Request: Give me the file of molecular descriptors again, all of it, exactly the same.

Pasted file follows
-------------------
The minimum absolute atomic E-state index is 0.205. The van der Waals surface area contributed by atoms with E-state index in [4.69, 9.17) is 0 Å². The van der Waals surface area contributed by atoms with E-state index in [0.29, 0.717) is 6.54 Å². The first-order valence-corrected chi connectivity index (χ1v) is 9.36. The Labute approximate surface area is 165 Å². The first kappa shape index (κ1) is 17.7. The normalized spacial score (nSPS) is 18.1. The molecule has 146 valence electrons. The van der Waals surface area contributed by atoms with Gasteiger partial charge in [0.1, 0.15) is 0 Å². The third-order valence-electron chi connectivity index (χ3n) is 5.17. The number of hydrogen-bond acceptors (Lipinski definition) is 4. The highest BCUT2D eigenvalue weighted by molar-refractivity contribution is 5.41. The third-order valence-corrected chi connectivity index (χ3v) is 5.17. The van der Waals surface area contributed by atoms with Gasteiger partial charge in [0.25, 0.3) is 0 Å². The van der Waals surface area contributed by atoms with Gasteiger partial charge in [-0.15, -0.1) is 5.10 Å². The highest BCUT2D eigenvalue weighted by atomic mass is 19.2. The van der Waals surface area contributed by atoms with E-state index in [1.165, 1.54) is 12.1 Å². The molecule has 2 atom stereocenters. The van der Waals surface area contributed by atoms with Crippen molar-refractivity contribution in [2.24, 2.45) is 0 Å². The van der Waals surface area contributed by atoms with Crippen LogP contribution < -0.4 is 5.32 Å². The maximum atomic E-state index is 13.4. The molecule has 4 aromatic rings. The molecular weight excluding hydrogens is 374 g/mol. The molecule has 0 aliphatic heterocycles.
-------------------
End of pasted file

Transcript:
The minimum absolute atomic E-state index is 0.205. The van der Waals surface area contributed by atoms with E-state index in [4.69, 9.17) is 0 Å². The van der Waals surface area contributed by atoms with E-state index in [0.29, 0.717) is 6.54 Å². The first-order valence-corrected chi connectivity index (χ1v) is 9.36. The Labute approximate surface area is 165 Å². The first kappa shape index (κ1) is 17.7. The normalized spacial score (nSPS) is 18.1. The molecule has 146 valence electrons. The van der Waals surface area contributed by atoms with Gasteiger partial charge in [0.1, 0.15) is 0 Å². The third-order valence-electron chi connectivity index (χ3n) is 5.17. The number of hydrogen-bond acceptors (Lipinski definition) is 4. The highest BCUT2D eigenvalue weighted by molar-refractivity contribution is 5.41. The third-order valence-corrected chi connectivity index (χ3v) is 5.17. The van der Waals surface area contributed by atoms with Gasteiger partial charge in [0.25, 0.3) is 0 Å². The van der Waals surface area contributed by atoms with Gasteiger partial charge in [-0.15, -0.1) is 5.10 Å². The highest BCUT2D eigenvalue weighted by atomic mass is 19.2. The van der Waals surface area contributed by atoms with E-state index in [1.165, 1.54) is 12.1 Å². The molecule has 2 atom stereocenters. The van der Waals surface area contributed by atoms with Crippen molar-refractivity contribution in [2.24, 2.45) is 0 Å². The van der Waals surface area contributed by atoms with Crippen LogP contribution < -0.4 is 5.32 Å². The maximum atomic E-state index is 13.4. The molecule has 4 aromatic rings. The molecular weight excluding hydrogens is 374 g/mol. The molecule has 0 aliphatic heterocycles.